On January 14th, 2020 Cricket Brazil presented 14 central contracts to their women. A statement to the rest of the world that investing in sport doesn’t have to be given to the men first by default and then later to the women who’ll inevitably have to play catch up. It is said that cricket in Brazil has ‘no gender’, that it’s enjoyed equally by both boys and girls and respected as a game for both.
Emerging Cricket spoke to Cricket Brazil’s charismatic and trailblazing women’s captain, Roberta Moretti Avery on the team’s year as fully fledged professionals in a world disrupted by the COVID-19 pandemic. She beams with pride as she discusses what professionalism has meant to her and the precedent that Cricket Brazil has set.
‘The women’s team from Brazil is the best [cricket] team from Brazil. We’re the ones who have the most chances of actually getting through the qualifiers that get into the World Cup,’ she says.
But her response goes beyond heralding the side’s competitiveness on the field. ‘But my second response to that is, I’m so proud to be part of a country that is empowering women to say ‘you know what? Women can do it, girls can do it, anyone can do it’. It doesn’t matter who it is, but we are the team that is the best, so we’re the ones carrying the Brazilian flag forward first,’ she says.
For Moretti Avery, the awarding of the central contracts has been a game changer on multiple fronts. ‘It changed the whole structure of Cricket Brazil. So, a new training centre and an English coach coming in to stay with us for most of the year; [introducing] physical training, mental training, physical therapy. Now we actually feel that we have what we need to become professional athletes. Before we didn’t, we didn’t have the whole support of Brazil Cricket. Now they say ok, you know what we’re investing in you,’ she continues.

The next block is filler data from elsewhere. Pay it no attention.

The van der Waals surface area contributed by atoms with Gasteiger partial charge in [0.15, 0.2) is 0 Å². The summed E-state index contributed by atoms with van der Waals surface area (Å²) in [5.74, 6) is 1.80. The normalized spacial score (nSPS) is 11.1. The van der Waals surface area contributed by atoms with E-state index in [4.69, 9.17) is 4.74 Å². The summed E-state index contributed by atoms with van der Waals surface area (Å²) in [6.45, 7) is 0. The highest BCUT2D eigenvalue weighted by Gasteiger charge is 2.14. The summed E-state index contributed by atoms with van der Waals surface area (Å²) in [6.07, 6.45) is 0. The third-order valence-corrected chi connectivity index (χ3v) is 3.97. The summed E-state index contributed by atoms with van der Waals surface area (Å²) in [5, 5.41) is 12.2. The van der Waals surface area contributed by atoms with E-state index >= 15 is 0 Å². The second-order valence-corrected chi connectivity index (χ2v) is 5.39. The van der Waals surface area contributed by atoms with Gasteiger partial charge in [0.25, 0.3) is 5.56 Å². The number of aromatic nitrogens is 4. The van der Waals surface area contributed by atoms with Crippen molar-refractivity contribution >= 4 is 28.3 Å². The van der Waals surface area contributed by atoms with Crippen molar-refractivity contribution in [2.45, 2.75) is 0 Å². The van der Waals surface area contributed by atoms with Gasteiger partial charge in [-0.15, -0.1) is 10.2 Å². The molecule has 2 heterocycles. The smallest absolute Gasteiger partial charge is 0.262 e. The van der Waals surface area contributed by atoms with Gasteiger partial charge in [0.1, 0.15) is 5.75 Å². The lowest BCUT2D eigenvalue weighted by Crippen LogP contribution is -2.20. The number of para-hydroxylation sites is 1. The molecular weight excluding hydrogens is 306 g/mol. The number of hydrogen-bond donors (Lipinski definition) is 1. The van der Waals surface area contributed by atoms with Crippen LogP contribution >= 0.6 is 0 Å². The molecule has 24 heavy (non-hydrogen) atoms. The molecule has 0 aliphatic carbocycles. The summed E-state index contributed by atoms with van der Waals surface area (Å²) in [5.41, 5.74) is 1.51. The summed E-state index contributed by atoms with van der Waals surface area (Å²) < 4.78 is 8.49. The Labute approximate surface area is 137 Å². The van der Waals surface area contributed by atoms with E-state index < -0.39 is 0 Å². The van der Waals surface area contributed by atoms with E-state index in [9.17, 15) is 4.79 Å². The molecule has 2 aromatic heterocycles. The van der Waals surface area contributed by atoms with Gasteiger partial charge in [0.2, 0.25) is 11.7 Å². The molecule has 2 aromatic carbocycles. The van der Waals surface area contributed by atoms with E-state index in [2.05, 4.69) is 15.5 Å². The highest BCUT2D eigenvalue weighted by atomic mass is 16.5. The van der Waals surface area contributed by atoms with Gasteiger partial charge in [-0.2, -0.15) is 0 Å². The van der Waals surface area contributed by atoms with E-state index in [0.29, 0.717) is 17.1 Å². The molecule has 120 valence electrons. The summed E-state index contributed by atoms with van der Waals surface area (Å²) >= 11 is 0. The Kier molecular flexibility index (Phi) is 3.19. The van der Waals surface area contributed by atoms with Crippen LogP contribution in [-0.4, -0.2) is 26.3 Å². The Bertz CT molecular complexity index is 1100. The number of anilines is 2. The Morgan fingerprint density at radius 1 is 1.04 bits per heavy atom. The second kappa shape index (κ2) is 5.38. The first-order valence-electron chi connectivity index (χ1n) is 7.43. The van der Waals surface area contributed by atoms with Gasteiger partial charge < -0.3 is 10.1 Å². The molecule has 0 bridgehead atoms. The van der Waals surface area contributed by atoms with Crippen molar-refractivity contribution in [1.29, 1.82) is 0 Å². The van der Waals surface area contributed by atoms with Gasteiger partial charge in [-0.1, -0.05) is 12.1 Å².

It’s important to note that these contracts were not a token gesture, but a statement of intent from Cricket Brazil President Matt Featherstone. The side are on an unbeaten ten-game winning streak, annihilating their most recent opponents comprehensively. This included a 162-run victory over Peru.
‘By 2019 we had won the South American championship for the fourth time in five years and that was a big change from what Cricket Brazil used to be when it started in 2007. From 2007 to 2014 we were always the second team in South America. We had a group of players, but this group would play whenever they had the time. They would have coaching whenever it was possible because we pretty much had no structure whatsoever.’
‘But when we had the social projects started in Brazil and actually teaching all of these kids, we had a new generation of players coming through. The structure is still developing, but we have classes at structured times, we have a national championship for ladies, and we have started to have a national ladies league so all of these things are growing little by little [for us] to say okay we can actually grow cricket in Brazil for the women.’
Now, having bagged their fourth South American championship title Brazil’s dominance begs the question. What next?
Moretti is quick to note that Brazil’s women have been looking ahead to the future for a while now. ‘As a team, we were always thinking ‘what’s next’? What is that next level for us? Where are we going from here? Our president Matt Featherstone said to us “okay if we’re going to start thinking about World Cup Qualifiers, the possibility of the Olympics, we need to get you into structured training. You need to be committed to us all the time.”‘
The rest, as they say, is history.